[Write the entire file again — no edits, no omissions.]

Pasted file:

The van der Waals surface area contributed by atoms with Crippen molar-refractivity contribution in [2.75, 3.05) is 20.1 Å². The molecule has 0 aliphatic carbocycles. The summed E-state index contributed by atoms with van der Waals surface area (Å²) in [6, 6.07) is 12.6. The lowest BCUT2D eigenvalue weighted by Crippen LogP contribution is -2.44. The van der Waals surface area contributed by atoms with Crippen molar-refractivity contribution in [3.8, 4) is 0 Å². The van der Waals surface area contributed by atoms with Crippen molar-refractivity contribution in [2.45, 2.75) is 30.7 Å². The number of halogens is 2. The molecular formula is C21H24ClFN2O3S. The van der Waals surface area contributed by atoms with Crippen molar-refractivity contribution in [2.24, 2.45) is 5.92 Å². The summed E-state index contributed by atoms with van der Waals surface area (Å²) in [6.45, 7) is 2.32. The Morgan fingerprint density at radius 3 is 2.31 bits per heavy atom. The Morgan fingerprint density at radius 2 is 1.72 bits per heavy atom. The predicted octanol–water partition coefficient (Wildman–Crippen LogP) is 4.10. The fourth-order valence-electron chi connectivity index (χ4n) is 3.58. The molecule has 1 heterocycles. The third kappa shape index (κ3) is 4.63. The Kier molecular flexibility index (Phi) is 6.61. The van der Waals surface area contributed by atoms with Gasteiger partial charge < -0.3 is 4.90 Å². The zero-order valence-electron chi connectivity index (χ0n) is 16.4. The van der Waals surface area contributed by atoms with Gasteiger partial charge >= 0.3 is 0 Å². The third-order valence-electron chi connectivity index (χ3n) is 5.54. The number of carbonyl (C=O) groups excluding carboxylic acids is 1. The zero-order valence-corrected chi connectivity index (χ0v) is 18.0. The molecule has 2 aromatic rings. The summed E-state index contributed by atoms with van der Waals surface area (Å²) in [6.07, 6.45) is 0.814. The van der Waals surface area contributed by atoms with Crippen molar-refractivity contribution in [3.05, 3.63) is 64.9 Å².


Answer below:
The van der Waals surface area contributed by atoms with Crippen molar-refractivity contribution in [2.75, 3.05) is 20.1 Å². The molecule has 0 aliphatic carbocycles. The summed E-state index contributed by atoms with van der Waals surface area (Å²) in [6, 6.07) is 12.6. The lowest BCUT2D eigenvalue weighted by Crippen LogP contribution is -2.44. The van der Waals surface area contributed by atoms with Crippen molar-refractivity contribution in [3.8, 4) is 0 Å². The van der Waals surface area contributed by atoms with Crippen molar-refractivity contribution in [2.45, 2.75) is 30.7 Å². The number of halogens is 2. The molecular formula is C21H24ClFN2O3S. The van der Waals surface area contributed by atoms with Crippen molar-refractivity contribution in [2.24, 2.45) is 5.92 Å². The summed E-state index contributed by atoms with van der Waals surface area (Å²) in [6.45, 7) is 2.32. The Morgan fingerprint density at radius 3 is 2.31 bits per heavy atom. The Morgan fingerprint density at radius 2 is 1.72 bits per heavy atom. The predicted octanol–water partition coefficient (Wildman–Crippen LogP) is 4.10. The fourth-order valence-electron chi connectivity index (χ4n) is 3.58. The molecule has 1 heterocycles. The third kappa shape index (κ3) is 4.63. The Kier molecular flexibility index (Phi) is 6.61. The van der Waals surface area contributed by atoms with Gasteiger partial charge < -0.3 is 4.90 Å². The zero-order valence-electron chi connectivity index (χ0n) is 16.4. The van der Waals surface area contributed by atoms with Gasteiger partial charge >= 0.3 is 0 Å². The third-order valence-electron chi connectivity index (χ3n) is 5.54. The number of carbonyl (C=O) groups excluding carboxylic acids is 1. The zero-order valence-corrected chi connectivity index (χ0v) is 18.0. The molecule has 2 aromatic rings. The summed E-state index contributed by atoms with van der Waals surface area (Å²) in [6.07, 6.45) is 0.814. The van der Waals surface area contributed by atoms with Crippen molar-refractivity contribution in [3.05, 3.63) is 64.9 Å².